Type IV pili are filamentous appendages borne by a large number of pathogenic and nonpathogenic bacteria. They play crucial roles in basic microbial processes such as surface motility, virulence, and DNA exchange. Neisseria gonorrhoeae, the causative agent of gonorrhea, can extend and retract these long, thin threads—around 6 nm in diameter and up to 30 μm long—to explore and pull on the environment. The retraction of one N. gonorrhoeae pilus filament can exert forces of 50–100 piconewtons, or roughly 10,000 times the bacterium's bodyweight. The bacteria can exert those forces on human cells that they infect, and force has been shown to be an important parameter in their infectivity. We use a micropillar assay system to show that N. gonorrhoeae cells can exert even higher forces by forming bundles of 8–10 filaments that act as coordinated retractable units. The bacteria can thus achieve forces in the nanonewton range (or 100,000 times their bodyweight) making them the strongest microscale elements known to date. This study demonstrates the power and cooperativity of pilus nanomotors and opens new territories for the exploration of force-mediated bacteria–host-cell interactions.
To make its way into cells,Neisseria gonorrhoeae, the pathogen that causes gonorrhea, may exert nanonewton forces through cooperative bundling of pilus fibers.
Myxococcus xanthus, a Gram-negative soil bacterium, undergoes multicellular development when nutrients become limiting. Aggregation, which is part of the developmental process, requires the surface motility of this organism. One component of M. xanthus motility, the social (S) gliding motility, enables the movement of cells in close physical proximity. Previous studies demonstrated that the cell-surface associated exopolysaccharide (EPS) is essential for S motility and the Dif proteins form a chemotaxis-like pathway that regulates EPS production in M. xanthus. DifA, a homologue of methyl-accepting chemotaxis proteins (MCPs) in the Dif system, is required for EPS production, S motility and development. In this study, a spontaneous extragenic suppressor of a difA deletion was isolated in order to identify additional regulators of EPS production. The suppressor mutation was found to be a single base-pair insertion in cheW7 at the che7 chemotaxis gene cluster. Further examination indicated that mutations in cheW7 may lead to the interaction of Mcp7 with DifC (CheW-like) and DifE (CheA-like) to reconstruct a functional pathway to regulate EPS production in the absence of DifA. In addition, the cheW7 mutation was found to partially suppress a pilA mutation in EPS production in a difA+ background. Further deletion of difA from the pilA cheW7 double mutant resulted in a triple mutant that produced wild-type levels of EPS, implying that DifA (MCP-like) and Mcp7 compete for interactions with DifC and DifE in the modulation of EPS production.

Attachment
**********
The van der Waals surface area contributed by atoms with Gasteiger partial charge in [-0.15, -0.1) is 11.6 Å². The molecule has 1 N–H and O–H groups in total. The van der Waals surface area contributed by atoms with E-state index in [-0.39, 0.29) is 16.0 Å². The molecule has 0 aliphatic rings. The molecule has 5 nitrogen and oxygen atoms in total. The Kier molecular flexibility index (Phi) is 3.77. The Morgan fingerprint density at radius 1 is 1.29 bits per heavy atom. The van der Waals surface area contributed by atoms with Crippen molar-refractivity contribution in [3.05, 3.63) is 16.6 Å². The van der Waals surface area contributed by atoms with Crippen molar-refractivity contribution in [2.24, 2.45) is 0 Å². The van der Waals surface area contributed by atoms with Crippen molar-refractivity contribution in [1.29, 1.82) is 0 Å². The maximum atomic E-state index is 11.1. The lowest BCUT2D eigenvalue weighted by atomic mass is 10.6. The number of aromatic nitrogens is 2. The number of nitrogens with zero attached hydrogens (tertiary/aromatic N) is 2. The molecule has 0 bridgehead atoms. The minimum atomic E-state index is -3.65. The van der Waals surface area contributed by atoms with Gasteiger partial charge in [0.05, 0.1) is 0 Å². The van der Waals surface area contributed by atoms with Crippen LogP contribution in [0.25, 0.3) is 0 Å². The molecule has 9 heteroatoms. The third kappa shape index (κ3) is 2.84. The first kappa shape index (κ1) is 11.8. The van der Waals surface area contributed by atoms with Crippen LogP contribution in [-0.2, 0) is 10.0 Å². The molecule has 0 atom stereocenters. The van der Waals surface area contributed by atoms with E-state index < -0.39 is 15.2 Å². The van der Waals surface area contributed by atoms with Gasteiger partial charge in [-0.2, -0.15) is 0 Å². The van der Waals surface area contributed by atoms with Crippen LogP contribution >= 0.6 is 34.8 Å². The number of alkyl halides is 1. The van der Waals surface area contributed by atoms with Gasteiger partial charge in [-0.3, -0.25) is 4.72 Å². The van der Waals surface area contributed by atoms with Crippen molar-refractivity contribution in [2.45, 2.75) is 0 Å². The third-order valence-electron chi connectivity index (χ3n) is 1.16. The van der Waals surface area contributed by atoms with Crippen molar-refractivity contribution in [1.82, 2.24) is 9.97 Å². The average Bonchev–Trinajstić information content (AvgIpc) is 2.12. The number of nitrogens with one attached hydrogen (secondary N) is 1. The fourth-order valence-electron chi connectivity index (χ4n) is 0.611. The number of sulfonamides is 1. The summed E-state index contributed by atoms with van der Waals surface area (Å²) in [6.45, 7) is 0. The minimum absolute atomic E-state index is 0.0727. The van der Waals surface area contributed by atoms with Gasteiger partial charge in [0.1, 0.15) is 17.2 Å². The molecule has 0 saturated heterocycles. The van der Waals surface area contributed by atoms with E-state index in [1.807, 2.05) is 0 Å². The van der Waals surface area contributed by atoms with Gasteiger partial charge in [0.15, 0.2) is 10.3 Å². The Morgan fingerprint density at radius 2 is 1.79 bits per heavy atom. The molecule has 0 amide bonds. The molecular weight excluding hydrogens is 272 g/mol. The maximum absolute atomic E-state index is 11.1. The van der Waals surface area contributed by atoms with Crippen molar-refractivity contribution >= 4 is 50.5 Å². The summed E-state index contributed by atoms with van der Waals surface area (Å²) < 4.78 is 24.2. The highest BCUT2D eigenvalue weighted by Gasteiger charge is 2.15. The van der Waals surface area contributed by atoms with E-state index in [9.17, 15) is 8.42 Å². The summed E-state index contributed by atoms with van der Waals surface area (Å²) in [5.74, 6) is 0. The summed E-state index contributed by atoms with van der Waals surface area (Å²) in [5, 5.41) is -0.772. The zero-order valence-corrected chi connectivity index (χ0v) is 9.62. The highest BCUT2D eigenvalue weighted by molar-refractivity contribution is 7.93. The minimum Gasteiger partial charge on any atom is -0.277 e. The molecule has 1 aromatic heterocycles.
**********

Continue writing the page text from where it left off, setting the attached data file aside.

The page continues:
Myxococcus xanthus, a Gram-negative soil bacterium, undergoes multicellular development when nutrients become limiting. Aggregation, which is part of the developmental process, requires the surface motility of this organism. One component of M. xanthus motility, the social (S) gliding motility, enables the movement of cells in close physical proximity. Previous studies demonstrated that the cell surface-associated exopolysaccharide (EPS) is essential for S motility and that the Dif proteins form a chemotaxis-like pathway that regulates EPS production in M. xanthus. DifA, a homologue of methyl-accepting chemotaxis proteins (MCPs) in the Dif system, is required for EPS production, S motility and development. In this study, a spontaneous extragenic suppressor of a difA deletion was isolated in order to identify additional regulators of EPS production. The suppressor mutation was found to be a single base pair insertion in cheW7 at the che7 chemotaxis gene cluster. Further examination indicated that mutations in cheW7 may lead to the interaction of Mcp7 with DifC (CheW-like) and DifE (CheA-like) to reconstruct a functional pathway to regulate EPS production in the absence of DifA. In addition, the cheW7 mutation was found to partially suppress a pilA mutation in EPS production in a difA+ background. Further deletion of difA from the pilA cheW7 double mutant resulted in a triple mutant that produced wild-type levels of EPS, implying that DifA (MCP-like) and Mcp7 compete for interactions with DifC and DifE in the modulation of EPS production.